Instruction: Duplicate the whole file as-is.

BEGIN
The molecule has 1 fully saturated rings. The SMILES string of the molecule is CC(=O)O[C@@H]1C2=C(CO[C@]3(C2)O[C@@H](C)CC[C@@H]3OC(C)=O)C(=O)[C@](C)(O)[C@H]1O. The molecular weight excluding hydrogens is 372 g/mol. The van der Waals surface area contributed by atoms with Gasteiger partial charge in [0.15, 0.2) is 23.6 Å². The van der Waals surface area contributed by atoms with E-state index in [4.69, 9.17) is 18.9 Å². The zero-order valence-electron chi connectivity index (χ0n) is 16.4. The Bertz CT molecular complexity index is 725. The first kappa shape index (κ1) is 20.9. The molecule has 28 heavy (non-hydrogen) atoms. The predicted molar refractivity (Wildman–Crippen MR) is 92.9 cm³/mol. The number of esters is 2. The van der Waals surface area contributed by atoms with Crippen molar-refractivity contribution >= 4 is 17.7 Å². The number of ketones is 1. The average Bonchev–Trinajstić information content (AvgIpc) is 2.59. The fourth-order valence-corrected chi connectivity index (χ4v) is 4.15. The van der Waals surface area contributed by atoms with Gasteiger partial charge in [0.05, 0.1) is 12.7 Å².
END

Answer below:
The molecule has 1 fully saturated rings. The SMILES string of the molecule is CC(=O)O[C@@H]1C2=C(CO[C@]3(C2)O[C@@H](C)CC[C@@H]3OC(C)=O)C(=O)[C@](C)(O)[C@H]1O. The molecular weight excluding hydrogens is 372 g/mol. The van der Waals surface area contributed by atoms with Gasteiger partial charge in [0.15, 0.2) is 23.6 Å². The van der Waals surface area contributed by atoms with E-state index in [4.69, 9.17) is 18.9 Å². The zero-order valence-electron chi connectivity index (χ0n) is 16.4. The Bertz CT molecular complexity index is 725. The first kappa shape index (κ1) is 20.9. The molecule has 28 heavy (non-hydrogen) atoms. The predicted molar refractivity (Wildman–Crippen MR) is 92.9 cm³/mol. The number of esters is 2. The van der Waals surface area contributed by atoms with Crippen molar-refractivity contribution >= 4 is 17.7 Å². The number of ketones is 1. The average Bonchev–Trinajstić information content (AvgIpc) is 2.59. The fourth-order valence-corrected chi connectivity index (χ4v) is 4.15. The van der Waals surface area contributed by atoms with Gasteiger partial charge in [0.05, 0.1) is 12.7 Å².